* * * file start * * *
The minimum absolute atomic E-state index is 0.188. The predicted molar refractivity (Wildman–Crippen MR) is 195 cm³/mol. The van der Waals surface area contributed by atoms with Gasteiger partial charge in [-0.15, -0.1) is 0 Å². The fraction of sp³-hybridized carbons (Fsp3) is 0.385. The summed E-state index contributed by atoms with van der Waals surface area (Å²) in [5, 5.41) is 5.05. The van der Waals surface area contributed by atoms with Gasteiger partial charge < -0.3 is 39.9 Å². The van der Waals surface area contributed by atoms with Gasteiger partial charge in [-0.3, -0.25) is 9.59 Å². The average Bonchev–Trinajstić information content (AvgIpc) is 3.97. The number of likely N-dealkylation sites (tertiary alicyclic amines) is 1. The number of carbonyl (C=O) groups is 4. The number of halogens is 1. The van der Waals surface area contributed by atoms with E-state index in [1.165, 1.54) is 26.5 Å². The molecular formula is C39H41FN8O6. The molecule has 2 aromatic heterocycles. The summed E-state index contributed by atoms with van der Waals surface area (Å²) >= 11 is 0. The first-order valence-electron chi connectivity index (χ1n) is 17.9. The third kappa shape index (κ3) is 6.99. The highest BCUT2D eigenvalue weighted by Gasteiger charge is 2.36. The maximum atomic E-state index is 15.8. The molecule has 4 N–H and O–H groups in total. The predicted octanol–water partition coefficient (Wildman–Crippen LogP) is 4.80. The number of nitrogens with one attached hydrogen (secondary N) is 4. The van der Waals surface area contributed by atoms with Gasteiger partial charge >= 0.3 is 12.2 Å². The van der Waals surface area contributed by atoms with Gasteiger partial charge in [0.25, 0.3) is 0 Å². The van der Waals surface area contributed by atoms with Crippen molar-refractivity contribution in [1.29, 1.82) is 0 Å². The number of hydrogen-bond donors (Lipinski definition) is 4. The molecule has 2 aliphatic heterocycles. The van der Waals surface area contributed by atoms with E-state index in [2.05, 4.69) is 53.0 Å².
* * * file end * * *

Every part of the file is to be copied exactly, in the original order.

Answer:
The minimum absolute atomic E-state index is 0.188. The predicted molar refractivity (Wildman–Crippen MR) is 195 cm³/mol. The van der Waals surface area contributed by atoms with Gasteiger partial charge in [-0.15, -0.1) is 0 Å². The fraction of sp³-hybridized carbons (Fsp3) is 0.385. The summed E-state index contributed by atoms with van der Waals surface area (Å²) in [5, 5.41) is 5.05. The van der Waals surface area contributed by atoms with Gasteiger partial charge < -0.3 is 39.9 Å². The van der Waals surface area contributed by atoms with Gasteiger partial charge in [-0.3, -0.25) is 9.59 Å². The average Bonchev–Trinajstić information content (AvgIpc) is 3.97. The number of likely N-dealkylation sites (tertiary alicyclic amines) is 1. The number of carbonyl (C=O) groups is 4. The number of halogens is 1. The van der Waals surface area contributed by atoms with E-state index in [1.165, 1.54) is 26.5 Å². The molecular formula is C39H41FN8O6. The molecule has 2 aromatic heterocycles. The summed E-state index contributed by atoms with van der Waals surface area (Å²) >= 11 is 0. The first-order valence-electron chi connectivity index (χ1n) is 17.9. The third kappa shape index (κ3) is 6.99. The highest BCUT2D eigenvalue weighted by Gasteiger charge is 2.36. The maximum atomic E-state index is 15.8. The molecule has 4 N–H and O–H groups in total. The predicted octanol–water partition coefficient (Wildman–Crippen LogP) is 4.80. The number of nitrogens with one attached hydrogen (secondary N) is 4. The van der Waals surface area contributed by atoms with Gasteiger partial charge >= 0.3 is 12.2 Å². The van der Waals surface area contributed by atoms with Gasteiger partial charge in [0.25, 0.3) is 0 Å². The van der Waals surface area contributed by atoms with Crippen molar-refractivity contribution in [1.29, 1.82) is 0 Å². The number of hydrogen-bond donors (Lipinski definition) is 4. The molecule has 2 aliphatic heterocycles. The van der Waals surface area contributed by atoms with E-state index in [2.05, 4.69) is 53.0 Å².